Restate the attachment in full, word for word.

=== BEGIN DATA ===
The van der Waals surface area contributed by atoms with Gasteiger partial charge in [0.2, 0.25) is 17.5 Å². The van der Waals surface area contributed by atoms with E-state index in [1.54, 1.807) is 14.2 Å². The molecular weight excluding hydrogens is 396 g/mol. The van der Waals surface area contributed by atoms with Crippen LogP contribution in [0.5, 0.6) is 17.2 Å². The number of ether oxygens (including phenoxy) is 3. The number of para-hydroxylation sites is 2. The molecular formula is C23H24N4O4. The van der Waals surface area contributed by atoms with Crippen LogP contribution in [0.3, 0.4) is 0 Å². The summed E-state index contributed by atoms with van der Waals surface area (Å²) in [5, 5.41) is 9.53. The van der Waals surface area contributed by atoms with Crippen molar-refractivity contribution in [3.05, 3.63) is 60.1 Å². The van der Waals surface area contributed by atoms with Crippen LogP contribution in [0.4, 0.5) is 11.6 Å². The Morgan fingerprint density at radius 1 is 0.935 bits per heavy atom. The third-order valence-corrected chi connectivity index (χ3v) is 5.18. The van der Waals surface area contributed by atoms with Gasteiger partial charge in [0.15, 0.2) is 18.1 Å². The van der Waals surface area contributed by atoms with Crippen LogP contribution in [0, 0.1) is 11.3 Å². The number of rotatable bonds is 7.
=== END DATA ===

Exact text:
The van der Waals surface area contributed by atoms with Gasteiger partial charge in [0.2, 0.25) is 17.5 Å². The van der Waals surface area contributed by atoms with E-state index in [1.54, 1.807) is 14.2 Å². The molecular weight excluding hydrogens is 396 g/mol. The van der Waals surface area contributed by atoms with Crippen LogP contribution in [0.5, 0.6) is 17.2 Å². The number of ether oxygens (including phenoxy) is 3. The number of para-hydroxylation sites is 2. The molecular formula is C23H24N4O4. The van der Waals surface area contributed by atoms with Crippen LogP contribution in [0.3, 0.4) is 0 Å². The summed E-state index contributed by atoms with van der Waals surface area (Å²) in [5, 5.41) is 9.53. The van der Waals surface area contributed by atoms with Crippen molar-refractivity contribution in [3.05, 3.63) is 60.1 Å². The van der Waals surface area contributed by atoms with Crippen LogP contribution in [0.4, 0.5) is 11.6 Å². The Morgan fingerprint density at radius 1 is 0.935 bits per heavy atom. The third-order valence-corrected chi connectivity index (χ3v) is 5.18. The van der Waals surface area contributed by atoms with Gasteiger partial charge in [0.15, 0.2) is 18.1 Å². The van der Waals surface area contributed by atoms with Crippen LogP contribution in [0, 0.1) is 11.3 Å². The number of rotatable bonds is 7.